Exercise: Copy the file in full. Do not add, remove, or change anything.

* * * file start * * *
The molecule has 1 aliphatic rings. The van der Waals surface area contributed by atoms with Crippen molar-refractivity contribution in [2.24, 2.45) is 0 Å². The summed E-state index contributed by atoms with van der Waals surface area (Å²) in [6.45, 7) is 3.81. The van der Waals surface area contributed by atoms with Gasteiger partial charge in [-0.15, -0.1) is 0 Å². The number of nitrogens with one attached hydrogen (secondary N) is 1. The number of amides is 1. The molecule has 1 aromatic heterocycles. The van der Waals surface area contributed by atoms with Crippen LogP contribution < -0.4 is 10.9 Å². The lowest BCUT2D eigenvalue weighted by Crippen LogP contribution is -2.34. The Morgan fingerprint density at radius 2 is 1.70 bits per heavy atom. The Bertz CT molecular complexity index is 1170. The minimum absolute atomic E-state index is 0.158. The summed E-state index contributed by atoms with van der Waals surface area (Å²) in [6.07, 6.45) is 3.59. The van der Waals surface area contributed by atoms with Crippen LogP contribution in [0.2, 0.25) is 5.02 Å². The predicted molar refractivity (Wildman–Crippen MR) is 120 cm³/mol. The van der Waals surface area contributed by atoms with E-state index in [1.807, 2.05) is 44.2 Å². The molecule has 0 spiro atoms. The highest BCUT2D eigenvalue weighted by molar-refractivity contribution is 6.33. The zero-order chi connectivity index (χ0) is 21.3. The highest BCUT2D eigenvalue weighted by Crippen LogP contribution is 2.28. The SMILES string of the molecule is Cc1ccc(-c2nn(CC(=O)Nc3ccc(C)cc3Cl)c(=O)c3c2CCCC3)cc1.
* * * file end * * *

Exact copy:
The molecule has 1 aliphatic rings. The van der Waals surface area contributed by atoms with Crippen molar-refractivity contribution in [2.24, 2.45) is 0 Å². The summed E-state index contributed by atoms with van der Waals surface area (Å²) in [6.45, 7) is 3.81. The van der Waals surface area contributed by atoms with Gasteiger partial charge in [-0.15, -0.1) is 0 Å². The number of nitrogens with one attached hydrogen (secondary N) is 1. The number of amides is 1. The molecule has 1 aromatic heterocycles. The van der Waals surface area contributed by atoms with Crippen LogP contribution < -0.4 is 10.9 Å². The lowest BCUT2D eigenvalue weighted by Crippen LogP contribution is -2.34. The Morgan fingerprint density at radius 2 is 1.70 bits per heavy atom. The Bertz CT molecular complexity index is 1170. The minimum absolute atomic E-state index is 0.158. The summed E-state index contributed by atoms with van der Waals surface area (Å²) in [6.07, 6.45) is 3.59. The van der Waals surface area contributed by atoms with Crippen LogP contribution in [0.2, 0.25) is 5.02 Å². The predicted molar refractivity (Wildman–Crippen MR) is 120 cm³/mol. The van der Waals surface area contributed by atoms with E-state index in [1.807, 2.05) is 44.2 Å². The molecule has 0 spiro atoms. The highest BCUT2D eigenvalue weighted by molar-refractivity contribution is 6.33. The zero-order chi connectivity index (χ0) is 21.3. The highest BCUT2D eigenvalue weighted by Crippen LogP contribution is 2.28. The SMILES string of the molecule is Cc1ccc(-c2nn(CC(=O)Nc3ccc(C)cc3Cl)c(=O)c3c2CCCC3)cc1.